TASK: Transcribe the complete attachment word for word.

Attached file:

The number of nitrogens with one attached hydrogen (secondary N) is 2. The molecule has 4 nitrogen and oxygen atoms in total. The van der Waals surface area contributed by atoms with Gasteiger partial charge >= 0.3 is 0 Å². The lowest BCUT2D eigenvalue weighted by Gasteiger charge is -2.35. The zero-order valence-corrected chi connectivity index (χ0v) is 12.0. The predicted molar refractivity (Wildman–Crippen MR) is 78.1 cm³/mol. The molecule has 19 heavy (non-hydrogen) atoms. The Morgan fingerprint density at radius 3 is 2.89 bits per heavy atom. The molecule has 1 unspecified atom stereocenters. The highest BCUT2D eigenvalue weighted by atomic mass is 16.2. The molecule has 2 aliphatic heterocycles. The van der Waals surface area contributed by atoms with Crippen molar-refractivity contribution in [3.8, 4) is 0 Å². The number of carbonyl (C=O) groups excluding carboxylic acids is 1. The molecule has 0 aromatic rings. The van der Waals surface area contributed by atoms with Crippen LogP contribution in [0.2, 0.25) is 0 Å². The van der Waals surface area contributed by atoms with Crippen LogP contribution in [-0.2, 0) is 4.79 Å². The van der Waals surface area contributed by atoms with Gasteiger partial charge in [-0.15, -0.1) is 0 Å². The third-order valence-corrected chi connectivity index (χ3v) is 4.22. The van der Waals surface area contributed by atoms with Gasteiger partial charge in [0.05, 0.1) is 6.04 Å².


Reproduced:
The number of nitrogens with one attached hydrogen (secondary N) is 2. The molecule has 4 nitrogen and oxygen atoms in total. The van der Waals surface area contributed by atoms with Gasteiger partial charge >= 0.3 is 0 Å². The lowest BCUT2D eigenvalue weighted by Gasteiger charge is -2.35. The zero-order valence-corrected chi connectivity index (χ0v) is 12.0. The predicted molar refractivity (Wildman–Crippen MR) is 78.1 cm³/mol. The molecule has 19 heavy (non-hydrogen) atoms. The Morgan fingerprint density at radius 3 is 2.89 bits per heavy atom. The molecule has 1 unspecified atom stereocenters. The highest BCUT2D eigenvalue weighted by atomic mass is 16.2. The molecule has 2 aliphatic heterocycles. The van der Waals surface area contributed by atoms with Crippen molar-refractivity contribution in [3.8, 4) is 0 Å². The number of carbonyl (C=O) groups excluding carboxylic acids is 1. The molecule has 0 aromatic rings. The van der Waals surface area contributed by atoms with Crippen LogP contribution in [0.2, 0.25) is 0 Å². The van der Waals surface area contributed by atoms with Crippen LogP contribution in [-0.2, 0) is 4.79 Å². The van der Waals surface area contributed by atoms with Gasteiger partial charge in [-0.15, -0.1) is 0 Å². The third-order valence-corrected chi connectivity index (χ3v) is 4.22. The van der Waals surface area contributed by atoms with Gasteiger partial charge in [0.05, 0.1) is 6.04 Å².